I’m about to say something that drives my two equally-favorite daughters crazy.
Music is pointless.
(Admittedly, I say that to them for no other reason than to get a rise out of them.)
I actually used to listen to music all the time. In my younger days, I tricked out my rusted ’74 Chevy Malibu Classic with first an 8-track player (ask your parents) and then a cassette deck. For a time, the only radio station in my hometown was an AM station and we listened to Top 40 music that would never play on FM stations.
Even into adulthood I would listen to music, mostly while driving. The radio in my 2007 Toyota 4-Runner was not XM-Radio-equipped, so I preprogrammed all the FM radio stations in the towns I’d visit on my job. When one station became staticky, I’d simply push a button and pick up the next station along the way.
But that was before I lost my dad.
In that period, after all the ceremony was over and my siblings and I were left to ourselves, I found myself without the energy to listen to music, so I would spend my drive time in silence.
It was actually refreshing. The hum of the road was a melody that I never tired of, and it gave me time to settle myself. It was a time of reflection and purpose. To smooth over the sharp edges of grief.
So to this day, twenty years later, I really don’t have much use for music.
But, you know what? I do love Christmas music, and my new vehicle is XM-equipped, so after Thanksgiving I find myself scrolling through the stations playing Christmas music.
And then there’s Disney music.
When I’m at Walt Disney World or on a Disney cruise, music seems to be playing wherever I go; whether I’m in a Disney World park and the music reaches me before the cavalcade does, or I’m just walking through the atrium of a Disney Cruise ship. Disney music seems to permeate to all corners like a fragrance.
Music is so important to Disney that they even named one of their resorts after it. And I know we all hate hearing that our “wait time is greater than 2 hours…”; I’m ok with hearing soundtracks to Disney movies while on hold.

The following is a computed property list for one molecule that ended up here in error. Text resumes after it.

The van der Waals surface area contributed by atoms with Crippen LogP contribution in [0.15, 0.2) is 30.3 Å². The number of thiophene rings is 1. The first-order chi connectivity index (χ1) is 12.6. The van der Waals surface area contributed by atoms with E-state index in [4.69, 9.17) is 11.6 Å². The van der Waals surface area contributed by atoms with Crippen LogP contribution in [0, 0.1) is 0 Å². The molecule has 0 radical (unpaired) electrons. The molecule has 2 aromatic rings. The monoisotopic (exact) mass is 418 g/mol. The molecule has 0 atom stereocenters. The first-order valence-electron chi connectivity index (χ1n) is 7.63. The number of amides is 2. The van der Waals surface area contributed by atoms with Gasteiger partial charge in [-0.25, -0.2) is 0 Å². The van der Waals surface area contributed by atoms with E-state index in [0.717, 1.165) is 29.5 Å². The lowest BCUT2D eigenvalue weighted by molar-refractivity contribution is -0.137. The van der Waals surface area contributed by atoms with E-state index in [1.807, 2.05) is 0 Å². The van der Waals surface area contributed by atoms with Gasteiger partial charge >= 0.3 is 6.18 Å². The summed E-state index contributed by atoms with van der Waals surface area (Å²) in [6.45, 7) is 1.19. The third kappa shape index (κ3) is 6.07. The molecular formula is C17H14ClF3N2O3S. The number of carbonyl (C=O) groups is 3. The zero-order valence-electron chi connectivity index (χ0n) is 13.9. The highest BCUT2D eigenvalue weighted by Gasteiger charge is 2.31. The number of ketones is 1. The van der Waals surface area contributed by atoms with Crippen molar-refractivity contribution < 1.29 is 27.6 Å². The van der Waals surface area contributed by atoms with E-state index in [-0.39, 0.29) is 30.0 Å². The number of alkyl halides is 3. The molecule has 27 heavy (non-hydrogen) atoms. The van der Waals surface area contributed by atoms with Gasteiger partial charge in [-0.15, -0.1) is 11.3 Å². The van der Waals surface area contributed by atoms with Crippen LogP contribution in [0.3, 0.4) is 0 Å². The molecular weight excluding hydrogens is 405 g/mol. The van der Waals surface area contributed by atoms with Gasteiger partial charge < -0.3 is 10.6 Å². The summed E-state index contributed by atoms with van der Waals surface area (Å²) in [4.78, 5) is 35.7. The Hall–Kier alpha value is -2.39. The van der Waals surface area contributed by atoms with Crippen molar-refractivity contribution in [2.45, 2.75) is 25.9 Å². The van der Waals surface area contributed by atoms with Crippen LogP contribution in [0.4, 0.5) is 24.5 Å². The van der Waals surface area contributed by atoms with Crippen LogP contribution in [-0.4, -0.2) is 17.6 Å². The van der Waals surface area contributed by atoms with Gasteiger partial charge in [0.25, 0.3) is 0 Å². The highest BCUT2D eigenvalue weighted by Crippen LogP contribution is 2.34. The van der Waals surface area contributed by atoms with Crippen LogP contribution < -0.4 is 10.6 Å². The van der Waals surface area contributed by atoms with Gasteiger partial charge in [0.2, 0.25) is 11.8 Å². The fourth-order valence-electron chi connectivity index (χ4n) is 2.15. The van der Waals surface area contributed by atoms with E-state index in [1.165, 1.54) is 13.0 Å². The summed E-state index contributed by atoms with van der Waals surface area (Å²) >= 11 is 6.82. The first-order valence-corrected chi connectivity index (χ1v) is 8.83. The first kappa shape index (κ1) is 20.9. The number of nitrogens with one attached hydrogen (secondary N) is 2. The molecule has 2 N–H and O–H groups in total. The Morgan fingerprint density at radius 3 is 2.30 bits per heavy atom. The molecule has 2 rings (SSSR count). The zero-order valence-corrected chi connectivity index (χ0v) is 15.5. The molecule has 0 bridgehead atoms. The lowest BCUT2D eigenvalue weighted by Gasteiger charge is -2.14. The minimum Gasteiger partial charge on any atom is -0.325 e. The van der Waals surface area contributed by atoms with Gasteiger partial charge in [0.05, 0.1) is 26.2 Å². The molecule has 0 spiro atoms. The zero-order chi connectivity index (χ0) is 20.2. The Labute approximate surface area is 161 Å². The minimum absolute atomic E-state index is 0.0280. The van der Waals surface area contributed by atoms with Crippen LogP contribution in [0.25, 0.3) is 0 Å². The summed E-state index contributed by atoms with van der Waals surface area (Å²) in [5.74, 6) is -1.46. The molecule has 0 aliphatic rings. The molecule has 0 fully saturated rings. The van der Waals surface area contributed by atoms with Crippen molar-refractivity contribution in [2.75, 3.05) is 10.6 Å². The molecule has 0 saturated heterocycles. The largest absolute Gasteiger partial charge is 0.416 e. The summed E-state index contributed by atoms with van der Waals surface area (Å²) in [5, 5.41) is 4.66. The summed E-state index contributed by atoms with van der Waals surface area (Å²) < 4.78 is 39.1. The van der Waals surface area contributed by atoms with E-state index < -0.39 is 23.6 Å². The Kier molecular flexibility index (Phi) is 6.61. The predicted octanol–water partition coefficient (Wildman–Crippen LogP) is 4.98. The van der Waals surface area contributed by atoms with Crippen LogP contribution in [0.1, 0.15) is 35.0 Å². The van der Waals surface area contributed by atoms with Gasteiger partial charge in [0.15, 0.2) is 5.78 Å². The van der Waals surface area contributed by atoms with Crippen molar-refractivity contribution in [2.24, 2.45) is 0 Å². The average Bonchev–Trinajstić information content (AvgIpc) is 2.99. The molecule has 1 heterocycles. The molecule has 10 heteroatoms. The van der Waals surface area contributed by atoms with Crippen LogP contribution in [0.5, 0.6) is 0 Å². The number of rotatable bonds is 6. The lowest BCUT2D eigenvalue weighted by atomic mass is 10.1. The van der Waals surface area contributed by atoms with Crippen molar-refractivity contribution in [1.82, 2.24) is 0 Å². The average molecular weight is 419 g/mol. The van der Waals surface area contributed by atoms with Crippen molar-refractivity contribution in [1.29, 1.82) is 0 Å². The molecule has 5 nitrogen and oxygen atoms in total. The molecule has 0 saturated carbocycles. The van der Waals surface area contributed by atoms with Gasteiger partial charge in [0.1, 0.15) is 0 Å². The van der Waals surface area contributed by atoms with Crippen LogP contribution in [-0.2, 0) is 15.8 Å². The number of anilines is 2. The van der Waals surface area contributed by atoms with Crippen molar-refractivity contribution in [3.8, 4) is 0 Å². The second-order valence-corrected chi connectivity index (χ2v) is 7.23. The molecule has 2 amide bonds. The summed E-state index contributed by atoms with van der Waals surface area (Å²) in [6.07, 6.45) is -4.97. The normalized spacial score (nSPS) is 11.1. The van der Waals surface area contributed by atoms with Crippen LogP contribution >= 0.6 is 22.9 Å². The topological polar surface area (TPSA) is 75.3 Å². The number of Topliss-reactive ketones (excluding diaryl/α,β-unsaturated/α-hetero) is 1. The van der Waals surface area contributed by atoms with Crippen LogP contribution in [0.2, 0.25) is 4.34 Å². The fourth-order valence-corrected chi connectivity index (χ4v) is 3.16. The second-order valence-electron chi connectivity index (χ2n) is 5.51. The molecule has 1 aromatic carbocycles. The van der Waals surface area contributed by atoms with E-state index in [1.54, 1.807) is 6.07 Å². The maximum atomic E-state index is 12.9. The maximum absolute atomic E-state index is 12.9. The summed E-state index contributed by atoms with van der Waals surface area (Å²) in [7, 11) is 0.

I also listen to Disney music while exercising. When I was running, I needed something to take my mind off the constant misery with which running afflicted me. I would pull audio from YouTube videos of (some now past) theme park nightly shows like Fantasmic from Disney’s Hollywood Studios, IllumiNations from EPCOT and Wishes from Magic Kingdom. I’d also listen to music soundtracks of Disney movies, and as I’ve admitted to in a previous article, I even like to listen to the soundtrack played on the WDW Today Channel on resort room TVs every morning.
Also I ripped the audio from a Disneyland Fun DVD so I could play it on my iPod. I even knew at what audio point in the video – with the background music of “When You Wish Upon a Star” and Mickey Mouse has said goodbye to all his friends, turns to me, raises his arms and fireworks would shoot out of his fingertips – signaling that my treadmill run had mercifully come to an end, and I could cool down to the music played during the closing credits.
Even on my daily walks, if I’m not getting caught up on my DIS Unplugged or Connecting with Walt podcasts, I may fire up Fantasmic. I still get chills (the musical build-up doesn’t hurt) when Mickey declares, “This is MY dream!” and then proceeds to open a can on the villains who had been harassing him.
And even puttering around the house can be pleasant. I can have a Disney song running through my head while tinkering on a project and not try to fight it. But that bliss can sometimes be interrupted. Having an Amazon Echo device and a grand-toddler with the ability to annunciate “Alexa” is a dangerous combination. My Disney earworm has been supplanted by Baby Shark more times than I care for.
Disney touches all of our senses. Smells, sights, touch, tastes and sounds can all be transportable to the Disney Bubble when not at Disney or soothing and reassuring while there. Music is a memory trigger just as much as sights or smells. It can be one of the ways to incorporate Disney in our everyday lives. To keep the flame alive long after we’ve left the place.
So maybe music isn’t so pointless after all.